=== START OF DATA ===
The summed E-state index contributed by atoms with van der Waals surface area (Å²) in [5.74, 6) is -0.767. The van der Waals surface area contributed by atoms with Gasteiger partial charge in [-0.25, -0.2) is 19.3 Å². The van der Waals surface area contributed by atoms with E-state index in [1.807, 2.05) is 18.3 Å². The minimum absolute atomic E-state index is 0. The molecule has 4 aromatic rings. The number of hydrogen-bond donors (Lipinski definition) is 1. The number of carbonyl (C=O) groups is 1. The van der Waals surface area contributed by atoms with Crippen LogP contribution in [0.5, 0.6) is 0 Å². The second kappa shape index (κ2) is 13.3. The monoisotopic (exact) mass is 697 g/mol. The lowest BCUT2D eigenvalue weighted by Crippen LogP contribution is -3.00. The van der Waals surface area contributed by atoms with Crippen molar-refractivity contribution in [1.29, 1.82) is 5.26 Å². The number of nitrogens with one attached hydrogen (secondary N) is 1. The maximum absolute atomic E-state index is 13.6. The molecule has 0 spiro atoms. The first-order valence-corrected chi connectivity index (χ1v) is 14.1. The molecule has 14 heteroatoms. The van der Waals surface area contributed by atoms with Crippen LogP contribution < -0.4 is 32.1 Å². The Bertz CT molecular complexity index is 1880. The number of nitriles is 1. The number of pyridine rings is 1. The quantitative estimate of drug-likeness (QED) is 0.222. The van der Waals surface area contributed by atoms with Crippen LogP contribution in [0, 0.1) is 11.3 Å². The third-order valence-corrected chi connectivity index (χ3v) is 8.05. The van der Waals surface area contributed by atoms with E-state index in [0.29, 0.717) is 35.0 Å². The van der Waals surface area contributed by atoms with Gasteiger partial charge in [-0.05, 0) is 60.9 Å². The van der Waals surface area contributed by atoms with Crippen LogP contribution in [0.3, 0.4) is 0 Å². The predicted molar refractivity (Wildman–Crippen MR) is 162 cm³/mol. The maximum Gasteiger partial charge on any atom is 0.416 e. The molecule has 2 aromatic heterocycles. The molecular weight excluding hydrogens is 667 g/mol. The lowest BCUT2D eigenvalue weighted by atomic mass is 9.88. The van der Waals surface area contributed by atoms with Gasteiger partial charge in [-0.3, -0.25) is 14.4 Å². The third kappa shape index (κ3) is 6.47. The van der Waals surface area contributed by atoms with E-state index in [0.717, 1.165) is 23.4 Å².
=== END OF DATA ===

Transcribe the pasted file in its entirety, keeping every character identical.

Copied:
The summed E-state index contributed by atoms with van der Waals surface area (Å²) in [5.74, 6) is -0.767. The van der Waals surface area contributed by atoms with Gasteiger partial charge in [-0.25, -0.2) is 19.3 Å². The van der Waals surface area contributed by atoms with E-state index in [1.807, 2.05) is 18.3 Å². The minimum absolute atomic E-state index is 0. The molecule has 4 aromatic rings. The number of hydrogen-bond donors (Lipinski definition) is 1. The number of carbonyl (C=O) groups is 1. The van der Waals surface area contributed by atoms with Crippen LogP contribution in [0.5, 0.6) is 0 Å². The second kappa shape index (κ2) is 13.3. The monoisotopic (exact) mass is 697 g/mol. The lowest BCUT2D eigenvalue weighted by Crippen LogP contribution is -3.00. The van der Waals surface area contributed by atoms with Crippen molar-refractivity contribution in [1.29, 1.82) is 5.26 Å². The number of nitrogens with one attached hydrogen (secondary N) is 1. The maximum absolute atomic E-state index is 13.6. The molecule has 0 spiro atoms. The first-order valence-corrected chi connectivity index (χ1v) is 14.1. The molecule has 14 heteroatoms. The van der Waals surface area contributed by atoms with Crippen LogP contribution < -0.4 is 32.1 Å². The Bertz CT molecular complexity index is 1880. The number of nitriles is 1. The number of pyridine rings is 1. The quantitative estimate of drug-likeness (QED) is 0.222. The van der Waals surface area contributed by atoms with Crippen LogP contribution in [0, 0.1) is 11.3 Å². The third-order valence-corrected chi connectivity index (χ3v) is 8.05. The van der Waals surface area contributed by atoms with E-state index in [0.29, 0.717) is 35.0 Å². The van der Waals surface area contributed by atoms with Gasteiger partial charge in [-0.05, 0) is 60.9 Å². The van der Waals surface area contributed by atoms with Crippen LogP contribution in [0.3, 0.4) is 0 Å². The predicted molar refractivity (Wildman–Crippen MR) is 162 cm³/mol. The maximum Gasteiger partial charge on any atom is 0.416 e. The molecule has 2 aromatic heterocycles. The molecular weight excluding hydrogens is 667 g/mol. The lowest BCUT2D eigenvalue weighted by atomic mass is 9.88. The van der Waals surface area contributed by atoms with Gasteiger partial charge in [-0.3, -0.25) is 14.4 Å². The third kappa shape index (κ3) is 6.47. The van der Waals surface area contributed by atoms with E-state index in [0.717, 1.165) is 23.4 Å².